The Making of Rukario (part 2)

By on Sun 11 May 2008

The cones:

These are the cones that stick out from Rukario’s chest and the back of his hands. (I tried to determine whether they were closer to his wrists, but it appears they are closer to the back of his hands.) I assume these are bits of protruding bone.

I was initially going to use polystyrene cones from a craft shop. However, they are way too steep for my liking. If Rukario’s cones were that steep, (a height-to-base ratio of about 2.33) then a backhand slap would have pierced Ash’s throat. Not that the Twerp doesn’t deserve it. It would also have left me with a nine-inch spike sticking out of my chest! However, a rather unscientific measurement of various pictures would suggest a height-to-base ratio closer to 1.5. This simplifies calculations greatly, as can be seen below.

I need to cover only the exposed part of each cone, ie. the lateral surface, in white felt. Now, the net of the lateral surface of a cone is given by the section of a circle with a radius of the cone’s slant height, ie. (r²+h²)½ (where r is the radius of the base of the cone, and h is its height), subtended by an angle of θ = (2πr)/(r²+h²)½.

For a height-to-base ratio of 1.5, ie. h/2r = 1.5, so h = 3r. This gives θ = (2πr)/(r²+(3r)²)½ = (2πr)/(10r²)½ = (2πr)/(r(10)½) = (2π)/(10)½ ≈ 0.632π.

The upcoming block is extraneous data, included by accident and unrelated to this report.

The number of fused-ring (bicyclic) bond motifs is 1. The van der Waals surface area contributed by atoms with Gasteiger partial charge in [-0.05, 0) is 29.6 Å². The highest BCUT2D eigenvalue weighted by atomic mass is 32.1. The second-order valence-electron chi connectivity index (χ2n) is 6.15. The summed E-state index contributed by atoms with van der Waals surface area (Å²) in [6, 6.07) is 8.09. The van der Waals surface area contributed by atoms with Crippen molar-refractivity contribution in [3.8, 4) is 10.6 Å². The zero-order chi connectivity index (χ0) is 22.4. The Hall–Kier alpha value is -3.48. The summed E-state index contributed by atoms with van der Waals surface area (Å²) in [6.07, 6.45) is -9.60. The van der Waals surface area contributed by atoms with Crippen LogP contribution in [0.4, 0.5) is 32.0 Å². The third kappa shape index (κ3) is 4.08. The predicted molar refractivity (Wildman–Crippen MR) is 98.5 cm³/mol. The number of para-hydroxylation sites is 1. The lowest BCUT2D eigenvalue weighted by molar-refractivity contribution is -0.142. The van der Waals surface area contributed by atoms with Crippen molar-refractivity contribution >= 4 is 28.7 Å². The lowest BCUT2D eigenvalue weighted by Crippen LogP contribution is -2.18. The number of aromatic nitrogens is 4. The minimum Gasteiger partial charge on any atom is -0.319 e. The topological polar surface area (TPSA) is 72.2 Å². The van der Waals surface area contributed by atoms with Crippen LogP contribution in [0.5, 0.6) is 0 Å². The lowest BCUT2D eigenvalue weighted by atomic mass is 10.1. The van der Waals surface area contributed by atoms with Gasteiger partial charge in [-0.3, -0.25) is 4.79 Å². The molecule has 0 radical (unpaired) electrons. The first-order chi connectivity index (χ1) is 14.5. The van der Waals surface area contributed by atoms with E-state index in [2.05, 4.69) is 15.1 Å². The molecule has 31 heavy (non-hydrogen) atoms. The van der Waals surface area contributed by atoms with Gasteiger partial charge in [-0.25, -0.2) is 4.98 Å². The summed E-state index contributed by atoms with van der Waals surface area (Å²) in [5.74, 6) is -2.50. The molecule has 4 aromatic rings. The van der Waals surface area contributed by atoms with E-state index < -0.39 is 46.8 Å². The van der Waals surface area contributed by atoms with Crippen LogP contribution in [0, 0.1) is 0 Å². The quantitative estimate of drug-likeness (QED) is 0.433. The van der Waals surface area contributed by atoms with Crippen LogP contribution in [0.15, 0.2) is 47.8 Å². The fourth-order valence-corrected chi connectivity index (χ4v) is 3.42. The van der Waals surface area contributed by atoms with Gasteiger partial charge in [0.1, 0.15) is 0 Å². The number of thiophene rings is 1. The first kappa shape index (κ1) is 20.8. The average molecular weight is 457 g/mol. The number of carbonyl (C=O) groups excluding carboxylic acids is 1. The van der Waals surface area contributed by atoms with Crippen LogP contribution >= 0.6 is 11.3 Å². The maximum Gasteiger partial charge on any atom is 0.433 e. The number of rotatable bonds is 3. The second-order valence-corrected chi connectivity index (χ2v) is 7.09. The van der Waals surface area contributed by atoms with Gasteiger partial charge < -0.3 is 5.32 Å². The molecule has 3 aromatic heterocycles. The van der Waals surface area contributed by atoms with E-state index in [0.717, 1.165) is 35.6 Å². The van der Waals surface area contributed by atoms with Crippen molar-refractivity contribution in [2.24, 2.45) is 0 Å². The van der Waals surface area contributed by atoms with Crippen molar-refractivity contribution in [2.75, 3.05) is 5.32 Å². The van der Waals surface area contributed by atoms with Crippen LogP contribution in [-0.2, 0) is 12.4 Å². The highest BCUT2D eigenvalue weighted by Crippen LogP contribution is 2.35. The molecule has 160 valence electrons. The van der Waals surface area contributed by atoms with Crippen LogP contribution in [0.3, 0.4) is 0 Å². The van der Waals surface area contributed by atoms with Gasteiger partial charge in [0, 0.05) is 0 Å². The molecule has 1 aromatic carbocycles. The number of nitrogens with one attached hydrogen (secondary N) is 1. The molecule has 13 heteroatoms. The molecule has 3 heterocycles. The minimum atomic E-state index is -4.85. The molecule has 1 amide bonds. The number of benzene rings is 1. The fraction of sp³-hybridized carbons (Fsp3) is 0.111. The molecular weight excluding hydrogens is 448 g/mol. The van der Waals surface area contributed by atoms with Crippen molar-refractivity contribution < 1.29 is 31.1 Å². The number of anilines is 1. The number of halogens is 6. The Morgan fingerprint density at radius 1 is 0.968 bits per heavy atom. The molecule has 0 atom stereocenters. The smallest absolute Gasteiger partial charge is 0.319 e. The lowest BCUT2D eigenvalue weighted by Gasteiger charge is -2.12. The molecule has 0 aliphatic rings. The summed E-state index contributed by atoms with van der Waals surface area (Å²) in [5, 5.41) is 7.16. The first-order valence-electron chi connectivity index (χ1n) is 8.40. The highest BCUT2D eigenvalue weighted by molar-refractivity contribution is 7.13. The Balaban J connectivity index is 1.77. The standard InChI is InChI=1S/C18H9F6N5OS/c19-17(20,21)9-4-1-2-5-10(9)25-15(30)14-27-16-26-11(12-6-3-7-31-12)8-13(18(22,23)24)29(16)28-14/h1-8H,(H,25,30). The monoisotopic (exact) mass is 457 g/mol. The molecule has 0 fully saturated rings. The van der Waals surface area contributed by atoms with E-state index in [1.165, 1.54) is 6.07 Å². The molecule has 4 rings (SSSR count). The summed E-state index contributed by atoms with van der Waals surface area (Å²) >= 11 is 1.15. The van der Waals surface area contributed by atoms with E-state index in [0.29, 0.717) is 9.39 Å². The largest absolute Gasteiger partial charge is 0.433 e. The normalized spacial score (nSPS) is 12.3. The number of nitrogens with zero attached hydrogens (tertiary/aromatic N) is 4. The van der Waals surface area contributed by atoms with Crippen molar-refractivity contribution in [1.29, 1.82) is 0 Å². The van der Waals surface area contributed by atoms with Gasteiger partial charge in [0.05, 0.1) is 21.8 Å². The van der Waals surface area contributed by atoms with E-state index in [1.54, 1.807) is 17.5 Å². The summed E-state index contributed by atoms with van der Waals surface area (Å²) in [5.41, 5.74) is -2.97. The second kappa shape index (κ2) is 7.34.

As this is just under (2π)/3, I can make three cones out of one circle, with a π/30 overlap for the seam. And, I just happen to need three cones. How very convenient!

Taking a nine-inch bit of felt, this gives a maximum radius of the circle of 114, ie (r²+h²)½. As (r²+h²)½ = r×10½ and h = 3r, this gives r = 36 and h = 108. This is fine for the chest cone, but for the wrist ones, I want something a bit smaller; one about 45 diameter seems a good size for my hand. This will give r = 22.5 and h = 67.5, requiring a circle of diameter 143.

To actually create the cones, instead of polystyrene pre-fab cones, I decided to laminate a piece of 160 g m-2 card with 2×125 µm film. This gave me the opportunity to print out the nets to cut out.

The cones actually turned out better than I had expected, though probably a bit fragile.  I actually made the cones slightly larger, to give them a “flange” around the base to be attached to the other bit of fabric.

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